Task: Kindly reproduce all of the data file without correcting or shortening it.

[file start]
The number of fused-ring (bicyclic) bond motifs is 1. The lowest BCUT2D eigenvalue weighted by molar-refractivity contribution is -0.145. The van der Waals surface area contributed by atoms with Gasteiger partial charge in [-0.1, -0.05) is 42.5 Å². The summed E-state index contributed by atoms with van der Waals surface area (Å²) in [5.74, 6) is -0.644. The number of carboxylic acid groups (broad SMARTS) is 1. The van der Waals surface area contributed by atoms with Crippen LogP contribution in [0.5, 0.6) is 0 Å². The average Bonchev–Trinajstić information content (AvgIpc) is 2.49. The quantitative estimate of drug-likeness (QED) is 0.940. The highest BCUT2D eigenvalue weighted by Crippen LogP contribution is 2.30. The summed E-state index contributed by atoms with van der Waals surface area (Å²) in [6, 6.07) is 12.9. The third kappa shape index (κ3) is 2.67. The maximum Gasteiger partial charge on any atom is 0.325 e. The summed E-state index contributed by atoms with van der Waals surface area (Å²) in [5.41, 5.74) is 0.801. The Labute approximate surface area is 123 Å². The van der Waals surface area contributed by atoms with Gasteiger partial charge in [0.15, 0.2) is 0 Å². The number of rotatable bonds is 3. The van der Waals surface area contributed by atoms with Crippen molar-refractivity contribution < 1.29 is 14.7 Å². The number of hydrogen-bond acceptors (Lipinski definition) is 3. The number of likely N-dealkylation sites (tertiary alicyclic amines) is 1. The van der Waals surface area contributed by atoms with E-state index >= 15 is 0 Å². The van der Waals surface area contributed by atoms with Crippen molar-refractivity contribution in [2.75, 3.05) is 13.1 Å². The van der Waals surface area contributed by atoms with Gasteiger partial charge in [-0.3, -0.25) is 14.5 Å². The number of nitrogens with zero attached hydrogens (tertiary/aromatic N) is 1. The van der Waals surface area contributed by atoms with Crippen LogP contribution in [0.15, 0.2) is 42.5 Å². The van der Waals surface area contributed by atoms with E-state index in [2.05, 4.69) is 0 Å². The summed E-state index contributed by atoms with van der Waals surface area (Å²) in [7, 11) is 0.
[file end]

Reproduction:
The number of fused-ring (bicyclic) bond motifs is 1. The lowest BCUT2D eigenvalue weighted by molar-refractivity contribution is -0.145. The van der Waals surface area contributed by atoms with Gasteiger partial charge in [-0.1, -0.05) is 42.5 Å². The summed E-state index contributed by atoms with van der Waals surface area (Å²) in [5.74, 6) is -0.644. The number of carboxylic acid groups (broad SMARTS) is 1. The van der Waals surface area contributed by atoms with Crippen LogP contribution in [0.5, 0.6) is 0 Å². The average Bonchev–Trinajstić information content (AvgIpc) is 2.49. The quantitative estimate of drug-likeness (QED) is 0.940. The highest BCUT2D eigenvalue weighted by Crippen LogP contribution is 2.30. The summed E-state index contributed by atoms with van der Waals surface area (Å²) in [6, 6.07) is 12.9. The third kappa shape index (κ3) is 2.67. The maximum Gasteiger partial charge on any atom is 0.325 e. The summed E-state index contributed by atoms with van der Waals surface area (Å²) in [5.41, 5.74) is 0.801. The Labute approximate surface area is 123 Å². The van der Waals surface area contributed by atoms with Gasteiger partial charge in [0.15, 0.2) is 0 Å². The number of rotatable bonds is 3. The van der Waals surface area contributed by atoms with Crippen molar-refractivity contribution < 1.29 is 14.7 Å². The number of hydrogen-bond acceptors (Lipinski definition) is 3. The number of likely N-dealkylation sites (tertiary alicyclic amines) is 1. The van der Waals surface area contributed by atoms with E-state index >= 15 is 0 Å². The van der Waals surface area contributed by atoms with Crippen molar-refractivity contribution in [2.75, 3.05) is 13.1 Å². The van der Waals surface area contributed by atoms with Gasteiger partial charge in [-0.3, -0.25) is 14.5 Å². The number of nitrogens with zero attached hydrogens (tertiary/aromatic N) is 1. The van der Waals surface area contributed by atoms with Crippen LogP contribution in [0.15, 0.2) is 42.5 Å². The van der Waals surface area contributed by atoms with E-state index in [2.05, 4.69) is 0 Å². The summed E-state index contributed by atoms with van der Waals surface area (Å²) in [7, 11) is 0.